# 2.5 Vocabulary

In mathematics, some words are used in a more precise way than in English. It is important that a mathematical argument is unambiguous; therefore words that can be used in several contexts in English usually take only one meaning in mathematics. For instance, in English the word ‘sum’ might mean any calculation, but it has a precise mathematical meaning as exemplified by ‘The sum of 456 and 789 is 1245’. Similarly, in English the word ‘product’ can have a variety of meanings, but in mathematics the product of two numbers is the result obtained by multiplying those numbers together.

Below is a list of mathematical words and phrases, together with their mathematical meanings and examples of their use. You will have come across some of them before. Read them carefully and try to see the connections with the meanings that the words have in everyday English. You may well wish to copy the table into your notes and add to it in your future studies.

Word/phrase | Mathematical meaning | Example of use |
---|---|---|

Even number | A whole number that is exactly divisible by two (that is, it results in a whole number when divided by two). | 432 is an even number. |

Odd number | A whole number that is not exactly divisible by two. | 321 is an odd number. |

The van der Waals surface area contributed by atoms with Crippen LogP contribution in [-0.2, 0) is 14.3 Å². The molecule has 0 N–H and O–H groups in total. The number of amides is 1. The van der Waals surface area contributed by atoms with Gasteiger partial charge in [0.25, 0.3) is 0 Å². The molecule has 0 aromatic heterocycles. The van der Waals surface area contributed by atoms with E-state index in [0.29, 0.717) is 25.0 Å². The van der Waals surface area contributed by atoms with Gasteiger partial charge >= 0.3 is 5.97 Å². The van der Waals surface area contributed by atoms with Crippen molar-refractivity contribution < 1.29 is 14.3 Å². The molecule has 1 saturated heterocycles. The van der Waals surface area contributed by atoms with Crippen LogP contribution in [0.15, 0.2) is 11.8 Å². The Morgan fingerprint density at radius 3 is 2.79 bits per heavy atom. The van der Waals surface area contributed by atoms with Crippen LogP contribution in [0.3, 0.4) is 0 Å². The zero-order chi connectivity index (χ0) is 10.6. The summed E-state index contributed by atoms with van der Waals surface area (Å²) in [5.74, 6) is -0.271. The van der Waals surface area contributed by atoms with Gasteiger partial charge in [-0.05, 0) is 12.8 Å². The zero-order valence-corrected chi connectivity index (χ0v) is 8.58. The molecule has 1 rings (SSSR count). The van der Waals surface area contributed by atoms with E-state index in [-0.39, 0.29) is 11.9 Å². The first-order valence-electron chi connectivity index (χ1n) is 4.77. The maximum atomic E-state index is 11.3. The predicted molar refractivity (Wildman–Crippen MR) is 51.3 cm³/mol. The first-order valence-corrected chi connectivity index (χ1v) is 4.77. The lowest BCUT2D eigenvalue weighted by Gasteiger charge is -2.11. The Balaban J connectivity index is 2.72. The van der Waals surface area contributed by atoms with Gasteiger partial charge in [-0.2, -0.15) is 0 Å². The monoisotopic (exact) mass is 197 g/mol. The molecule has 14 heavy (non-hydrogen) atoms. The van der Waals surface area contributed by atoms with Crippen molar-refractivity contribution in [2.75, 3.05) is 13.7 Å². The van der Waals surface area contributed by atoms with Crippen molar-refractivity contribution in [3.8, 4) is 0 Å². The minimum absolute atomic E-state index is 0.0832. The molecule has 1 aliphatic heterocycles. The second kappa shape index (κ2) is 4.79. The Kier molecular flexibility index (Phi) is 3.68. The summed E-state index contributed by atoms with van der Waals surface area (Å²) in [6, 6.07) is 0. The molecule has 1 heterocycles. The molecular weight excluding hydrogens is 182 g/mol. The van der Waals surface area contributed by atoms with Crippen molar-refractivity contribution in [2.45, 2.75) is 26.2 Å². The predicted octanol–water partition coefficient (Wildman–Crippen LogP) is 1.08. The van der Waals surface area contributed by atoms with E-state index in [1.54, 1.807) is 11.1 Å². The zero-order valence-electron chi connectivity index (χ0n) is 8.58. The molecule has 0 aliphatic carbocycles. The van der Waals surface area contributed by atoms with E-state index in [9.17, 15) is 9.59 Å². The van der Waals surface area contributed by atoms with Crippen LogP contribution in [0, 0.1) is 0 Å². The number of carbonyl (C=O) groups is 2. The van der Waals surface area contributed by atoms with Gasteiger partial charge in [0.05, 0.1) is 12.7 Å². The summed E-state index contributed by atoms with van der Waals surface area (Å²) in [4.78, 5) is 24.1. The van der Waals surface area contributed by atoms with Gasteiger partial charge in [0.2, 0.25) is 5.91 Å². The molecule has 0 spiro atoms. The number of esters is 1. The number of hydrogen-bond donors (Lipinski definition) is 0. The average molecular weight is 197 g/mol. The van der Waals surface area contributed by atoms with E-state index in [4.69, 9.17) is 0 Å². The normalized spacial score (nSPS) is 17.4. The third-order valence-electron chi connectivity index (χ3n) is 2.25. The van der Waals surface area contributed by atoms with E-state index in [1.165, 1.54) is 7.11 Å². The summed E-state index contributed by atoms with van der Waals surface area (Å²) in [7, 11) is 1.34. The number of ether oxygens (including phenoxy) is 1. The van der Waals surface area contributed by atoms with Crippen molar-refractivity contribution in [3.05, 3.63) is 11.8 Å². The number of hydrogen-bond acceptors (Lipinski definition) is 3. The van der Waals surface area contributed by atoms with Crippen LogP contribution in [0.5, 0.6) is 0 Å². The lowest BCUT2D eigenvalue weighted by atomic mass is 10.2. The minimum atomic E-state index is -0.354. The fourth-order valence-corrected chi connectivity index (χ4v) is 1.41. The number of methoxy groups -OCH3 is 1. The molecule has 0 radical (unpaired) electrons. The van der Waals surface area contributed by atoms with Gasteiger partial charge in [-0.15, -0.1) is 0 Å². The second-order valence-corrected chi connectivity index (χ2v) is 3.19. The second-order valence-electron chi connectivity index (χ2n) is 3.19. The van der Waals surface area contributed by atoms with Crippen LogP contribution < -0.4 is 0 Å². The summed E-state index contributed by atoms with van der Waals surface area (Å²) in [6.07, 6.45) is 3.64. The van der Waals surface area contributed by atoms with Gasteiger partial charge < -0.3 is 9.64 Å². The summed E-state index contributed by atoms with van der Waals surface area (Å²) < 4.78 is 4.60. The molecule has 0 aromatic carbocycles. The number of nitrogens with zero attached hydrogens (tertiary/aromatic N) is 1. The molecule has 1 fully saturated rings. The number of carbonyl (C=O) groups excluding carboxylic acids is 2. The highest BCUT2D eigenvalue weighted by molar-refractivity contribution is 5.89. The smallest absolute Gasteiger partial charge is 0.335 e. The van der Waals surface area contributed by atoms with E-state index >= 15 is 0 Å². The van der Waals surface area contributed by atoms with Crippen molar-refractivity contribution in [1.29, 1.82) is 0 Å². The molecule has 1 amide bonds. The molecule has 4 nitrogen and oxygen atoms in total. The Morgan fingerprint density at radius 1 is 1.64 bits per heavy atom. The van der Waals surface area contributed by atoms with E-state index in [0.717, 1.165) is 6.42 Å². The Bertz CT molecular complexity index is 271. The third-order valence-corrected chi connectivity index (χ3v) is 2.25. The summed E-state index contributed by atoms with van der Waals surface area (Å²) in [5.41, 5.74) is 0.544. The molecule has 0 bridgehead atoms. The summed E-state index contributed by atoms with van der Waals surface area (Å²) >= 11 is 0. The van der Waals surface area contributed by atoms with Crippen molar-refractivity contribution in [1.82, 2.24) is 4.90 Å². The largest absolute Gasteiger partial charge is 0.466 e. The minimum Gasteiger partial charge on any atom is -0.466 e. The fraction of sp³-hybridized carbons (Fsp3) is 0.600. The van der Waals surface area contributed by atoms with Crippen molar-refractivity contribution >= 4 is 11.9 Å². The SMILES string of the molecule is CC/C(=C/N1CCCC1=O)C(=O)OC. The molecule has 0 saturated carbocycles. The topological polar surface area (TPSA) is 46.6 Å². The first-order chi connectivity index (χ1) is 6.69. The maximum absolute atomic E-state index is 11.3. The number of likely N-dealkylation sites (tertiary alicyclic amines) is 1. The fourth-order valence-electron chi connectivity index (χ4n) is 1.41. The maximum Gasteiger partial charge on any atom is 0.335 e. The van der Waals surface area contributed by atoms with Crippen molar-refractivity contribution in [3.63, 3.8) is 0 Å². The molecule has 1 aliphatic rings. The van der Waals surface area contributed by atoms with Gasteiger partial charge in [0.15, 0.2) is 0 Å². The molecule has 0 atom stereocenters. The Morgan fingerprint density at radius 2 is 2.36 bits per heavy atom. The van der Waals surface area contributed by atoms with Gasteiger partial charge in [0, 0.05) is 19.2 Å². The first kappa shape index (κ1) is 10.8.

Sum | The addition of numbers. | The sum of 123 and 456 is 579. |

Difference | The numerical difference between two numbers, or the positive result of subtracting one number from the other. |
The difference between 24 and 42 is 18. The difference between 5 and ^{−}2 is 7. |

Product | The result of multiplying numbers together. | The product of 3, 4 and 5 is 60. |

Quotient | One number divided by another. | The quotient 60 ÷ 12 is 5. |

Exponent | The power to which a number is raised. | In the expression (2.6)^{4}, 4 is the exponent. |

Perimeter | The outer boundary of a geometric figure (also the length of that boundary). | The perimeter of the figure was drawn in red. |

Circle | A geometric figure in which every point on its perimeter is the same distance (the radius) from its centre. | The circle has a radius of 4 cm. |

Equation | One expression equaling another. | The equation 9 − 6 = 3. |

Inequality | One expression being less than or greater than another. | 3 < 6 is an inequality, which reads ‘3 is less than 6’. |